Teacher training

£184m NPQs funding now available to all schools after DfE U-turn

Funding for four of six qualifications was previously due to be limited to staff in deprived schools

Funding for four of six qualifications was previously due to be limited to staff in deprived schools

Teacher training data

Funding for new national professional qualifications (NPQs) will now be available to staff in all schools, the government has said, in a U-turn on previous eligibility criteria.

The Department for Education said today that the free qualifications would be on offer to teachers and leaders “in every school in the country”.

The government had previously said that scholarships for four of the six new NPQs would be limited only to staff in the most deprived schools. The eligibility change has come into effect immediately.

The funding available for the qualifications still stands at £184 million, the same as was announced earlier this year when the old eligibility requirements were in place. The DfE said the cash would provide 150,000 NPQs over the next three years.

The six new and reformed qualifications are available in executive leadership, headship, leading behaviour and culture, leading teacher development, senior leadership and leading teaching.

Some bursaries increases amid fears Covid recruitment boom could be shortlived

The announcement on NPQs comes as the DfE confirmed it has increased the value of some initial teacher training bursaries, after slashing them last year.

However, bursaries in chemistry, computing, mathematics and physics will remain at £24,000 in 2022-23, the same level as this year, despite fears the uptick in teacher recruitment as a result of the Covid pandemic will not be maintained.

Official data shows the number of people starting ITT courses rose by 23 per cent last year, with the government meeting its recruitment targets for the first time in eight years.

NPQs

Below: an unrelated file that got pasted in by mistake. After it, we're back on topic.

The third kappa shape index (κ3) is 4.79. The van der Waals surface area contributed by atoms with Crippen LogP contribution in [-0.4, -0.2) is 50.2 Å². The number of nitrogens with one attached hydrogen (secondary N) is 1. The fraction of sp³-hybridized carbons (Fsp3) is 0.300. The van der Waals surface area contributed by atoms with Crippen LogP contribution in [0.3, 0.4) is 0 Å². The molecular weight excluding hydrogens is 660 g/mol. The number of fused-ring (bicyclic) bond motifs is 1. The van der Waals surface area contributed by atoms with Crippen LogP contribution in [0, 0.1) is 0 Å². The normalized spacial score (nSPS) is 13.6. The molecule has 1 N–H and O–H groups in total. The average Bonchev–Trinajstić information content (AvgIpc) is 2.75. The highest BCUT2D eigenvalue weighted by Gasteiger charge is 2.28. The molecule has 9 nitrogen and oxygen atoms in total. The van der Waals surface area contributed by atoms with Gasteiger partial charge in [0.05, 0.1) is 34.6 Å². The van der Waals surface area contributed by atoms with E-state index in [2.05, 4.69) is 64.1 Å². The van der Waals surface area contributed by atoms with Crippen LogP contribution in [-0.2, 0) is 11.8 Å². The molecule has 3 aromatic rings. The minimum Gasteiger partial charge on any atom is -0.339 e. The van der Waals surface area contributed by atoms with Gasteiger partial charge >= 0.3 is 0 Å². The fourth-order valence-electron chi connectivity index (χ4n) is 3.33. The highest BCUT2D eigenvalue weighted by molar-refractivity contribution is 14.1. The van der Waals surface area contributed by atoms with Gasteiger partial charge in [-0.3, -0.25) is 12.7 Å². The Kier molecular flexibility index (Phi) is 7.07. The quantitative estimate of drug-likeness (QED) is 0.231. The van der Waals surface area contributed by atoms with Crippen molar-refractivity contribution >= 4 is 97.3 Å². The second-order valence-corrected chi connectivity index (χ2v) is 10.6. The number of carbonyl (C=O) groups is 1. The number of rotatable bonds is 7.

Walker

But experts have warned the Covid-related bounce could be shortlived. Jack Worth, an economist at the National Foundation for Educational Research, has pointed to a “recent slowdown” in applicant numbers.

Schools minister Robin Walker said: “Great teachers can transform young people’s lives, and I want this country to recruit and retain the most talented, committed teachers who support students to thrive and achieve their potential.

“Quality, face to face teaching is the single most important factor in supporting our young people to recover from the impact of the pandemic, and this investment provides a fantastic opportunity to attract and develop the world-leading teachers and school leaders who will guide, care for and educate our children for years to come.”

Boost to bursaries in languages, DT and geography

Next year, bursaries in languages, including ancient languages, will increase from £10,000 to £15,000, while trainees in design and technology and geography will also be eligible for £15,000, having not been eligible at all this year.

However, classics has been removed from the list of eligible subjects for 2022.

The bursary for biology will also increase from £7,000 to £10,000. Applicants may be eligible if they have a first, 2:1, 2:2, PhD or master’s degree. School direct salaried grants will be the same values as the bursaries.

Scholarships in chemistry, computing, maths and physics will remain at £26,000, the same as this year. Undergraduate bursaries in secondary maths or physics will remain at £9,000, while the troops to teachers bursary will continue to be £40,000.

Grants for postgraduate teaching apprenticeships will change slightly next year.

The amount for chemistry, computing, maths and physics trainees will remain at £15,000, while the grant for design and technology, geography and languages trainees will be £6,000. Biology trainees will attract £1,000. Again, classics is no longer eligible.

The government said it was making £129 million available for trainee teachers next year, roughly the same amount as this year. The DfE has not explained how it expects the same amount of funding to cover increased bursaries in several subjects.



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